Although it would be a stretch well beyond the facts to suggest that if the police hadn’t been watching left-wing and Occupy protesters they might have caught Tsarnaev, the BPD was certainly looking in all the wrong places. The police did a good and courageous job of reacting to the Boston Marathon bombings. The issue is how they spent their time and resources in trying to prevent a terrorist attack.
Spying on the antiwar left makes no more sense today than it did in the 1960s and ’70s. Police Commissioner Ed Davis needs to take a break from giving commencement speeches in order to answer a few questions.
And while I’m on the subject of questionable law-enforcement practices, I sure hope we find out what actually happened in Florida last week. Don’t you?
Two years ago, the Phoenix newspapers bestowed one of their annual Muzzle Awards on Comcast for firing Barry Nolan, the Boston-based host of “Backstage,” which appeared locally on CN8.
Nolan’s apparent offense: speaking out against a decision by the National Academy of Arts & Sciences to present a coveted Governors Award to Fox News blowhard Bill O’Reilly. Nolan showed up at the Boston Emmy Awards to protest the choice.
“I got fired for saying demonstrably true things in a roomful of news people that people agreed with,” Nolan told me at the time. “Which tells you more, I think, about the times we live in than about the idiosyncrasies of somebody at Comcast.”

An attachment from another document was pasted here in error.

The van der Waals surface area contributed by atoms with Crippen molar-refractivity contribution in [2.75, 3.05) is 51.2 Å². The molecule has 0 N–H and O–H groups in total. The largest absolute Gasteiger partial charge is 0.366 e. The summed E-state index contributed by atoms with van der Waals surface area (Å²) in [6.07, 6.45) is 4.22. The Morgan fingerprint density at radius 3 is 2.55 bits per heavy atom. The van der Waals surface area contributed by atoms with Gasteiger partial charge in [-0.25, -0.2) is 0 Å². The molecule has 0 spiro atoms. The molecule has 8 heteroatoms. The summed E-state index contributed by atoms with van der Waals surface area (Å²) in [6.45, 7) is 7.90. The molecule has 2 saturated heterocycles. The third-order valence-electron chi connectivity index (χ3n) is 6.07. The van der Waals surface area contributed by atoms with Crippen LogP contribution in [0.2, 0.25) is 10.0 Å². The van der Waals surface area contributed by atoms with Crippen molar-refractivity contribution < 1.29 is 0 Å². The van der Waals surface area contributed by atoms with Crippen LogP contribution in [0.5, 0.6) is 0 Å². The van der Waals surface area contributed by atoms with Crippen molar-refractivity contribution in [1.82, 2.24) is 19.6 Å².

Now, at long last, Nolan’s story — and his $1.2 million wrongful-termination suit against Comcast — is getting a full airing. Earlier this week, the Columbia Journalism Review posted on its website a 2,700-word story by veteran Boston journalist Terry Ann Knopf. The chief revelation: a “carefully worded, lawyerly letter” from O’Reilly to Comcast chairman and CEO Brian Roberts in which O’Reilly said he considered Nolan’s one-man crusade to be “outrageous behavior” and “a disturbing situation.” O’Reilly wrote:
We at “The O’Reilly Factor” have always considered Comcast to be an excellent business partner and I believe the same holds true for the entire Fox News Channel. Therefore, it was puzzling to see a Comcast employee, Barry Nolan, use Comcast corporate assets to attack me and FNC.
(Disclosures: Knopf, a former longtime television critic for the Patriot Ledger of Quincy, interviewed me for her story, and quotes me. Also, I have spoken twice to her media-criticism students at Boston University.)
Now, it’s true that Nolan publicly referred to O’Reilly as “a mental case.” But the fact that O’Reilly would reach out to crush a critic who was in no position to do him any real harm only serves to underscore his reputation for bullying people. It’s even more disturbing that Comcast, which is now trying to acquire NBC, would cave.
Oddly enough, Knopf’s story was originally slated to run in the Boston Globe Magazine. When Knopf interviewed me, she was on assignment for the magazine. In late July, I received a call from a Globe Magazine fact-checker. Both Knopf and Globe Magazine editor Susanne Althoff declined to comment this week when I asked them why the piece was killed.
The story of Barry Nolan and Bill O’Reilly is the story of what happens when someone goes up against two of the most powerful media corporations on the planet. In the Age of the Internet, the moguls may not be what they used to be. But they’re still moguls. And they’ve still got a lot of power.